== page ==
Please consider a homeless pet for dog adoption! There are so many wonderful dogs in animal shelters that are yearning for a loving, forever home. Puppies often go first, while older dogs aren’t usually as popular. And don't think of the dogs in animal shelters as "rejects." Most are there through no fault of their own, due to irresponsible owners, economic issues, or moves. Lots of animal shelters have purebred dogs, too. In fact, we just adopted a purebred Basset hound from our local shelter. We can't figure out how such a wonderful dog wound up as a stray. Sparky is a beautiful, young, healthy dog that had obviously been given excellent care and even some training. He had been on heartworm prevention and had been groomed regularly. He's quickly become an integral part of our family.
Dog adoption from a shelter or rescue is a great idea, for several reasons. First, of course, you'll probably be saving a life...or two. When you adopt a dog or puppy, it makes a place for another unwanted pet. Adopting a dog is also a great value. In most cases, a nominal fee is charged, but it includes spaying or neutering, along with vaccinations. It's usually a great bargain! We’ve gotten several of our dogs and cats from shelters, and we’ve never regretted doing so – except for the puppy I told you about that had parvovirus. As most owners of shelter animals can attest to, it’s almost as if the pets know that they were saved, and they usually respond with undying gratitude and love. Visit a couple of shelters to see what’s available. Chances are you’ll want to adopt a puppy, adopt a dog that’s reached adulthood, or provide a home to a senior dog. The answer to your Best Dog for Me question might very well be found in animal shelters.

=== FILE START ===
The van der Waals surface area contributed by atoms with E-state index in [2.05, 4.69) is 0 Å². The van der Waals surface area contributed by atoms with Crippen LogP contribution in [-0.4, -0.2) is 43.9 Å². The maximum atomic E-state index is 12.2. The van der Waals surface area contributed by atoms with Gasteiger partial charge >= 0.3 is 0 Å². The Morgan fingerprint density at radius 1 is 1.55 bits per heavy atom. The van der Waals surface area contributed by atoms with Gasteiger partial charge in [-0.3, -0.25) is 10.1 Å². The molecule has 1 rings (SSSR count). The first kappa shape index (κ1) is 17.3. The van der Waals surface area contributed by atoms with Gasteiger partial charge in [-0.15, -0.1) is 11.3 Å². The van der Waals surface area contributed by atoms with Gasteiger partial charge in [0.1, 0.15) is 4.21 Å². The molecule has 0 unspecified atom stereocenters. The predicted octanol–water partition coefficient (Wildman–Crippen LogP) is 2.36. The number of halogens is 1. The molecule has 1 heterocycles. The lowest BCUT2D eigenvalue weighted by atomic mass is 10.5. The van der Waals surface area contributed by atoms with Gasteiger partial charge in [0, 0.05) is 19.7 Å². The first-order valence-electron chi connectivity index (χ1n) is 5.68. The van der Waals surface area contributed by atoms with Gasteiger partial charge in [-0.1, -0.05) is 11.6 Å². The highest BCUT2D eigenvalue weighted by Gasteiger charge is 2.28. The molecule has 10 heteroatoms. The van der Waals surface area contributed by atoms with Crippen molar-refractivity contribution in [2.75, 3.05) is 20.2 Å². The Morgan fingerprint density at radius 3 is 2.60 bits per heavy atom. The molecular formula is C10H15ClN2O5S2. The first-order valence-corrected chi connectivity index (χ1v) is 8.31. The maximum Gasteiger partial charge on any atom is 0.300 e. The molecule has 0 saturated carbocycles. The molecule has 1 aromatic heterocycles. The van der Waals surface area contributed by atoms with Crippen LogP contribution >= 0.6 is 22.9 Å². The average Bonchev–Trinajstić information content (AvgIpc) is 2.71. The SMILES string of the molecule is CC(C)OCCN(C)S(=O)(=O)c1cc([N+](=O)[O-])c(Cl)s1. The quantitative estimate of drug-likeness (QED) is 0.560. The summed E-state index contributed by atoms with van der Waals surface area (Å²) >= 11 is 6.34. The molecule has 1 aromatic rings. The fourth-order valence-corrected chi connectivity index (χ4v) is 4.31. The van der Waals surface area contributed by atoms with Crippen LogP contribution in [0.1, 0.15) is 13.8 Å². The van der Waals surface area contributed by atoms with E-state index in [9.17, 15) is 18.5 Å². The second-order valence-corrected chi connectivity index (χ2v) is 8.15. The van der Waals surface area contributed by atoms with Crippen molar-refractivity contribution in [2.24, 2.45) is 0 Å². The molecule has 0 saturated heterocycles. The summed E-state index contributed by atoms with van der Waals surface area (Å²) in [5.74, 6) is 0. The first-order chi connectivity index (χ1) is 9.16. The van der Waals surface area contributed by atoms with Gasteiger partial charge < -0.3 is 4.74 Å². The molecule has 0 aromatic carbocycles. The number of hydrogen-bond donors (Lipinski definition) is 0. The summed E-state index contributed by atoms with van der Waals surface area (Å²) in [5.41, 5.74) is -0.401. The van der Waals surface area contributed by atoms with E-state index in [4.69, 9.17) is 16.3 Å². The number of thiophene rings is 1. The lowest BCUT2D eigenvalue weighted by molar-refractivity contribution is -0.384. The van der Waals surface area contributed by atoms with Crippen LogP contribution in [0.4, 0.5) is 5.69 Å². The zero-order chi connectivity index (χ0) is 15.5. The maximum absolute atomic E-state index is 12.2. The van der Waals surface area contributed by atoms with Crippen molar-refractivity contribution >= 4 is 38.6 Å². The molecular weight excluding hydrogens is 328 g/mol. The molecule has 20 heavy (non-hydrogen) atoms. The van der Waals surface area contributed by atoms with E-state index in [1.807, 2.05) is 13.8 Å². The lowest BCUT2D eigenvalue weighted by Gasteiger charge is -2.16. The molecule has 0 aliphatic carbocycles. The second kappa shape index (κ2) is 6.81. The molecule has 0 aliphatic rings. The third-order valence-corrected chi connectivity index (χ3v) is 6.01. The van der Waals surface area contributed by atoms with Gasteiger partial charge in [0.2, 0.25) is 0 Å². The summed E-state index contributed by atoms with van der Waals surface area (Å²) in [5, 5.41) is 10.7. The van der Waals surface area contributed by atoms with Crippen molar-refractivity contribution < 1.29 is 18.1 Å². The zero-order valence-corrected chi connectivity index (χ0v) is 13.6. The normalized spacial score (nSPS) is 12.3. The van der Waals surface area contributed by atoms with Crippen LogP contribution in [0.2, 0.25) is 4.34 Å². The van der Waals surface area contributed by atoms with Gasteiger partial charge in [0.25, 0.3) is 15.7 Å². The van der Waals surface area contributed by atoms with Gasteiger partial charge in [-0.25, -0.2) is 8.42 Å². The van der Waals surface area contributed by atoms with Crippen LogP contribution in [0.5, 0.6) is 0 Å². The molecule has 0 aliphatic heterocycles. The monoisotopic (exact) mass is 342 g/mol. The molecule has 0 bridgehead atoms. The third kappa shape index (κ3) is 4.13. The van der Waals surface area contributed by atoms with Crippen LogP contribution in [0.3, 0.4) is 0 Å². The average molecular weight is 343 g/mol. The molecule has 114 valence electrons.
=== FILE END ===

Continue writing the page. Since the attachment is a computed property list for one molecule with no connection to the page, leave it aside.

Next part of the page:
Some of these dog pictures are of our pets, some are photos of dogs that belong to friends and family members, and some are from a photo site. One photo, the one of the beagle, was taken at an animal shelter. If you're a dog lover like I am, you could probably spend hours enjoying pictures of dogs. I've never claimed to be a good photographer, by the way. Still, I hope that with some of these photographs, you can see the unique personalities of the individual canines. Also, if you're not familiar with different dog breeds, the following dog pictures might be helpful.